The author also investigates the assessment stage. Leiber tries to determine the key factors that contribute to the existing state of affairs. In twelve states, the existing level of overrepresentation is due to the impact of legal factors. In particular, severity of the crime significantly influences DMC. Multivariate techniques that are used by different states show that direct and indirect race factors affect the process of ultimate decision making. It is observed in such states as Wisconsin, Massachusetts, and Hawaii. Police decision making is another factor contributing to overrepresentation in various states. Connecticut is one of the examples where racial disparity is affected by police decision making.
Although the problem associated with DMC is significant, the long-term trends demonstrate the positive dynamics (Snyder & Sickmund, 1999, p. 192). In other words, the overrepresentation of minorities still exists, but its level is lower than that of around a decade ago. The author explains that the issue of DMC is often associated with the question of discrimination (Leider, 2002, p. 15). However, the exact relationships between DMC and discrimination are not properly specified.
In general, Leider’s article is helpful for the analysis of DMC of youth and the current progress in this sphere. The chosen empirical approach dealing with the evaluation of various statistical parameters seems to be reasonable and correct in the given case. First of all, it directly demonstrates that the overrepresentation of minorities is present in almost all American states. Secondly, it helps to determine those states where the situation is the most dangerous and should be immediately addressed. Thirdly, statistical methods allow specifying key factors contributing to the current state of affairs. The author constructs correlation models between the indexes and potential independent variables. He shows that legal factors and police decision-making are dominant factors in the majority of states.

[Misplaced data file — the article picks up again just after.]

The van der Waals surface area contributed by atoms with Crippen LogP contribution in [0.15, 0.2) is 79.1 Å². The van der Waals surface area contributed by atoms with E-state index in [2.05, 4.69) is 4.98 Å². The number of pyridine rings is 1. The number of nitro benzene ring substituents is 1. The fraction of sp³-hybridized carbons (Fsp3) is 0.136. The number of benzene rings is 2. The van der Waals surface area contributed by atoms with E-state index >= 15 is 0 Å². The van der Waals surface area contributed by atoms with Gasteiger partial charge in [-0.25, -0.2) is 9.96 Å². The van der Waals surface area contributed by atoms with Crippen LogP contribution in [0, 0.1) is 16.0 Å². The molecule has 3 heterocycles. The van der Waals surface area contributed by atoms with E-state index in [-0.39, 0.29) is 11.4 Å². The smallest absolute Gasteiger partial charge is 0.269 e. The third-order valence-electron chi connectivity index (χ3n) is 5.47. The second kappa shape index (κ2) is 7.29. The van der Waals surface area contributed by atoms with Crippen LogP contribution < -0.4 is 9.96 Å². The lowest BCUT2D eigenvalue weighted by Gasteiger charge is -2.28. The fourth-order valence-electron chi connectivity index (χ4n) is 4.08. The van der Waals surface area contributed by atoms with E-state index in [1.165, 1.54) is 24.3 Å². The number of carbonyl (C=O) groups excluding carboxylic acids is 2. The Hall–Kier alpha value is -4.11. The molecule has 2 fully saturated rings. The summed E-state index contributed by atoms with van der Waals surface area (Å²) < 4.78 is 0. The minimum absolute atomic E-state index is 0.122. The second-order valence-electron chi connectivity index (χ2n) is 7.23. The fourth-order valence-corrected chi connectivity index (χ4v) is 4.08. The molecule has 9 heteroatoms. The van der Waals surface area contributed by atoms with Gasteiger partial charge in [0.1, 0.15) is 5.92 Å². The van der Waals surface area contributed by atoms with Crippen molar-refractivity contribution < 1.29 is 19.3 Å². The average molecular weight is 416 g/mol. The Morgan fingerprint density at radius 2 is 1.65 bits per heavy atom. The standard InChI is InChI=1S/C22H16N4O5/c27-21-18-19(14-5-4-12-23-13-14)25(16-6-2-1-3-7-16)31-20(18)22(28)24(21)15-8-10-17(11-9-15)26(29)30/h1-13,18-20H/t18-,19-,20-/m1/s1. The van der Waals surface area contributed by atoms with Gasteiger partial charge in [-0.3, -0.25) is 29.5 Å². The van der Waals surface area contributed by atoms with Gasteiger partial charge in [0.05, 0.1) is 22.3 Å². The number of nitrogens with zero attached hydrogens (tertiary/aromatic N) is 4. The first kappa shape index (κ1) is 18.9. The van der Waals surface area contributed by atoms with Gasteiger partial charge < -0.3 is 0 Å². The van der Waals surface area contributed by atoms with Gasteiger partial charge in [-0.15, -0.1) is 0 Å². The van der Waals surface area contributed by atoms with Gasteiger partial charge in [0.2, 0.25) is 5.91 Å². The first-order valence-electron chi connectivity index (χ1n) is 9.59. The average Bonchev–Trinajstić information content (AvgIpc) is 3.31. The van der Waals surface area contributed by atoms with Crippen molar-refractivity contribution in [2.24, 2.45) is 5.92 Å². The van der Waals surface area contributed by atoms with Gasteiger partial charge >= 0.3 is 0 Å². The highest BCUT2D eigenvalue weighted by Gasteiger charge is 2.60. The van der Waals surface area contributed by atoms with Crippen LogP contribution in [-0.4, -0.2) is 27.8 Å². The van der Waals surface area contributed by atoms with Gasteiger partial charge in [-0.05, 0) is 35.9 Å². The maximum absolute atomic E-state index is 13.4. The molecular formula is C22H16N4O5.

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However, some disadvantages in this article exist as well. The author is highly successful in providing deep statistical analysis and computing indexes. However, if they are not provided by official sources, his analytical judgments are not objective and well-developed. He primarily outlines the existing correlations between parameters and compares these values in various states. At the same time, he does not provide the necessary amount of explanations and theoretical investigation of the underlying causes of the observed overrepresentation. The correlation analysis is not always objective and may show only some secondary factors. If some lags exist, it may be problematic to determine the real causes of events only with the help of statistical techniques.
The main question of the existence or absence of discrimination in this sphere is not properly addressed as well. The fact of overrepresentation of minorities is proved from various perspectives. However, it is unclear whether any forms of discrimination actually exist because the fact of overrepresentation of minorities may be explained differently. For example, it is possible that crime rates among these population groups are higher due to more widespread criminal patterns of behavior among them. In this case, the existing overrepresentation per se does not constitute any problem because the problem lies in the mode of actions adopted by different individuals.